Poor Cecil

Hunt (v – used with object). 1. to chase or search for (game or other wild animals) for the purpose of catching or killing.

Cecil

Cecil ruminates on the fragility of man and beast and awaits his impending doom stoically

Poor Cecil the Lion. You’d never heard of him until a month ago, had you? His fame has flourished since his stock has been in the ground. I wonder if he knew it would be like this? Probably not, he was a lion, after all. Anthropomorphising again. Sorry. I blame the Lion King.

To be brung low by an American dentist is, I’m sure, not what Cecil would have imagined for himself, if he ever dared to dream of his future. Which he almost certainly didn’t. Oh the indignity. Every time I have seen Walter Palmer mentioned in the news regarding Poor Cecil,the word ‘hunter’ or ‘hunting’ is usually somewhere in close pursuit. Think ‘hunting’ in Africa and you might be forgiven for conjuring up something almost romantic, but it’s a misappropriation of the word and the sentiment. This is a much updated ruin from a much outdated style of archaic light gun and slaughter-based entertainment. I’m not sure if he sees himself as Quartermain or worse, Hemingway, but if we are to term what the likes of Palmer do

Hemingway

Hemingway: Pompous Ass?

as hunting, then we may have to expand the definition of hunting to include all kinds of other activities. Butcher might be a better description for what is involved here, but that rather maligns butchers, without whom my life would be distressingly bacon-less. These ‘hunters’ provide nothing but an object for scorn and disdain.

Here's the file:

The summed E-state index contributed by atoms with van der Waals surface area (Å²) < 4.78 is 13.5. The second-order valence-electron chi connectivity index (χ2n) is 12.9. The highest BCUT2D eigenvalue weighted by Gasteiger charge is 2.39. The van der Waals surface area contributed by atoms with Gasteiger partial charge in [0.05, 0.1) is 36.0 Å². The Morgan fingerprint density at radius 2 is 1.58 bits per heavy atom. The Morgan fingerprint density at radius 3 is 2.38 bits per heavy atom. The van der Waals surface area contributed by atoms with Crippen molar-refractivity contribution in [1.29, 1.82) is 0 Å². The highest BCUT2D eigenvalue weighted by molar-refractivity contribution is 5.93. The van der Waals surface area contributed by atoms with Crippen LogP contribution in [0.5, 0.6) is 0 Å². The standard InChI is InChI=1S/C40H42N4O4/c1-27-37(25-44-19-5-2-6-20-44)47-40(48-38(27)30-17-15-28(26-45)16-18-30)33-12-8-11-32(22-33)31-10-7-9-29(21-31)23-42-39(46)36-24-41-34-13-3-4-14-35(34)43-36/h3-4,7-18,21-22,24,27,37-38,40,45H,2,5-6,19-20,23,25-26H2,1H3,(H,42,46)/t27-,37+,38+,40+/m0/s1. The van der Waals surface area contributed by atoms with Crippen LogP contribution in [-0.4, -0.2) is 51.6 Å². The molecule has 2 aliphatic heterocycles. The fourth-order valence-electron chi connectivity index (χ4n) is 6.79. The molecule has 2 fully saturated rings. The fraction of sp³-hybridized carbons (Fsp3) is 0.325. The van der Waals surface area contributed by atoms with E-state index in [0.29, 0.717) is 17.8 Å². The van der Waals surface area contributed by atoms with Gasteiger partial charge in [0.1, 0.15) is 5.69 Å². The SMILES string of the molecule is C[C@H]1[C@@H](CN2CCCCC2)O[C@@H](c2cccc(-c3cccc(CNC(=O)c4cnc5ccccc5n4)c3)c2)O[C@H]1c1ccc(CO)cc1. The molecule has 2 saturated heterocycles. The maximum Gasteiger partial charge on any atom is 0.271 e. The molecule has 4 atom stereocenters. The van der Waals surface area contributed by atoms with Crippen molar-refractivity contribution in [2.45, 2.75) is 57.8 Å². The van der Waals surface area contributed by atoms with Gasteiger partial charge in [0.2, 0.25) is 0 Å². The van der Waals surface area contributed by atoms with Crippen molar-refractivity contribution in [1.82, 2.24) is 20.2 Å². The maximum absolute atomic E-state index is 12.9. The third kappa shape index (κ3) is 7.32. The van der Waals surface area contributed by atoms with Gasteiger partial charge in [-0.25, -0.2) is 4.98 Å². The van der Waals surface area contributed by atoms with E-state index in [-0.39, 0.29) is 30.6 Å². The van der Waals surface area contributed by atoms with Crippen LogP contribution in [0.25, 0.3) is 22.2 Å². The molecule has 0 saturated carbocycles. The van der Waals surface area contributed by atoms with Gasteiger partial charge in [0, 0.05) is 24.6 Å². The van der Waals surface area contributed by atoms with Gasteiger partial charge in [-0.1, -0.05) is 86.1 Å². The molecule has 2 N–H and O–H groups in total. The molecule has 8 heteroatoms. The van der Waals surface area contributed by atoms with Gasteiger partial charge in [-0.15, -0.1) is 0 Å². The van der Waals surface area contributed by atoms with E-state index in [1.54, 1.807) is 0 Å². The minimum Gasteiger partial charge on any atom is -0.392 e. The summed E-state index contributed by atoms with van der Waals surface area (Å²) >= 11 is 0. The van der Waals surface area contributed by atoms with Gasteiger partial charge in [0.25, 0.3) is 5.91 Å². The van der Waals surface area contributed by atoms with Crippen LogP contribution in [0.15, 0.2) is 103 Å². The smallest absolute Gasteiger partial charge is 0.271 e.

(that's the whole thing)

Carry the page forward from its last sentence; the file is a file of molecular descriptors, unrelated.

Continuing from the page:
There is something so very unsound about it. These people neither chase or search for their quarry. Like pheasant hunting, I fail to see what the challenge is if your quarry is either produced in such vast, dopey numbers that you can’t miss or is herded directly in to your gunsight without having to undergo the unnecessary discomfort of doing any of the actual ‘hunting’ yourself. If you’re not hunting for subsistence, then surely that’s what it’s all about? I have no great problem with hunting, I think it may well be an innate part of our make-up that we can’t easily shift, but what in gods name is the challenge in shooting a giraffe? So Walter Palmer and Cecil the Lion are inextricably linked now, remembered for a while at least. But don’t let it be said that Cecil was ‘hunted’. He was killed to order. Maybe assassinated is a better word, one more fitting for a King of the Jungle*.

*No, I never understood this one either.

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